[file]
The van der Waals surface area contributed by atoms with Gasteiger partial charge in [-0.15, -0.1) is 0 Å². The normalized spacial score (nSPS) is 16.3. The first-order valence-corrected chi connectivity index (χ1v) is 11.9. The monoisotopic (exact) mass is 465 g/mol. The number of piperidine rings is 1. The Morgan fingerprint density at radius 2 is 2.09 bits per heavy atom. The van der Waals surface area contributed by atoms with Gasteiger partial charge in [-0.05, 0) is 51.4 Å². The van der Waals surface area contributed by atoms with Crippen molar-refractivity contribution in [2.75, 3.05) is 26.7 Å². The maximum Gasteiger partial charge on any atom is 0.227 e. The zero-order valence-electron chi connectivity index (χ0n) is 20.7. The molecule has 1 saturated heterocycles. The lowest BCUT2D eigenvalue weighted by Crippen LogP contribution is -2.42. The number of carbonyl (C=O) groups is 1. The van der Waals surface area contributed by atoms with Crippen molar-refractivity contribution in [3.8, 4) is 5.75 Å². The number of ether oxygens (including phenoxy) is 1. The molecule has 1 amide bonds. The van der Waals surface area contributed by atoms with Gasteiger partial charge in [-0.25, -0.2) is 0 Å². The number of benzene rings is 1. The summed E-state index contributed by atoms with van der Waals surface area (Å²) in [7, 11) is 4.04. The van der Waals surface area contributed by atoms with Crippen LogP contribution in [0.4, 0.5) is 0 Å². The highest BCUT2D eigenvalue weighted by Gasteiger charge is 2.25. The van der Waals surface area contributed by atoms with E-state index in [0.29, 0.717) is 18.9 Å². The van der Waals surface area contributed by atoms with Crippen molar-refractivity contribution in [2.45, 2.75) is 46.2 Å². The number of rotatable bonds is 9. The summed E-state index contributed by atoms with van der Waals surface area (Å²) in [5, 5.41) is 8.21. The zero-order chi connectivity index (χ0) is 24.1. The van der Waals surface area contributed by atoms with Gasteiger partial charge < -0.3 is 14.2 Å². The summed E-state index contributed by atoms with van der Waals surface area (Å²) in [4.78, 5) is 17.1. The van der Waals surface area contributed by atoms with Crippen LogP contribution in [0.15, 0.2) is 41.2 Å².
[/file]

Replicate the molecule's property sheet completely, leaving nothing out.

The van der Waals surface area contributed by atoms with Gasteiger partial charge in [-0.15, -0.1) is 0 Å². The normalized spacial score (nSPS) is 16.3. The first-order valence-corrected chi connectivity index (χ1v) is 11.9. The monoisotopic (exact) mass is 465 g/mol. The number of piperidine rings is 1. The Morgan fingerprint density at radius 2 is 2.09 bits per heavy atom. The van der Waals surface area contributed by atoms with Gasteiger partial charge in [-0.05, 0) is 51.4 Å². The van der Waals surface area contributed by atoms with Crippen molar-refractivity contribution in [2.75, 3.05) is 26.7 Å². The maximum Gasteiger partial charge on any atom is 0.227 e. The zero-order valence-electron chi connectivity index (χ0n) is 20.7. The molecule has 1 saturated heterocycles. The lowest BCUT2D eigenvalue weighted by Crippen LogP contribution is -2.42. The number of carbonyl (C=O) groups is 1. The van der Waals surface area contributed by atoms with Crippen molar-refractivity contribution in [3.8, 4) is 5.75 Å². The number of ether oxygens (including phenoxy) is 1. The molecule has 1 amide bonds. The van der Waals surface area contributed by atoms with Gasteiger partial charge in [-0.25, -0.2) is 0 Å². The number of benzene rings is 1. The summed E-state index contributed by atoms with van der Waals surface area (Å²) in [7, 11) is 4.04. The van der Waals surface area contributed by atoms with Crippen LogP contribution in [0.4, 0.5) is 0 Å². The highest BCUT2D eigenvalue weighted by Gasteiger charge is 2.25. The van der Waals surface area contributed by atoms with E-state index in [0.29, 0.717) is 18.9 Å². The van der Waals surface area contributed by atoms with Crippen molar-refractivity contribution in [2.45, 2.75) is 46.2 Å². The number of rotatable bonds is 9. The summed E-state index contributed by atoms with van der Waals surface area (Å²) in [5, 5.41) is 8.21. The zero-order chi connectivity index (χ0) is 24.1. The van der Waals surface area contributed by atoms with Gasteiger partial charge < -0.3 is 14.2 Å². The summed E-state index contributed by atoms with van der Waals surface area (Å²) in [4.78, 5) is 17.1. The van der Waals surface area contributed by atoms with Crippen LogP contribution in [0.15, 0.2) is 41.2 Å².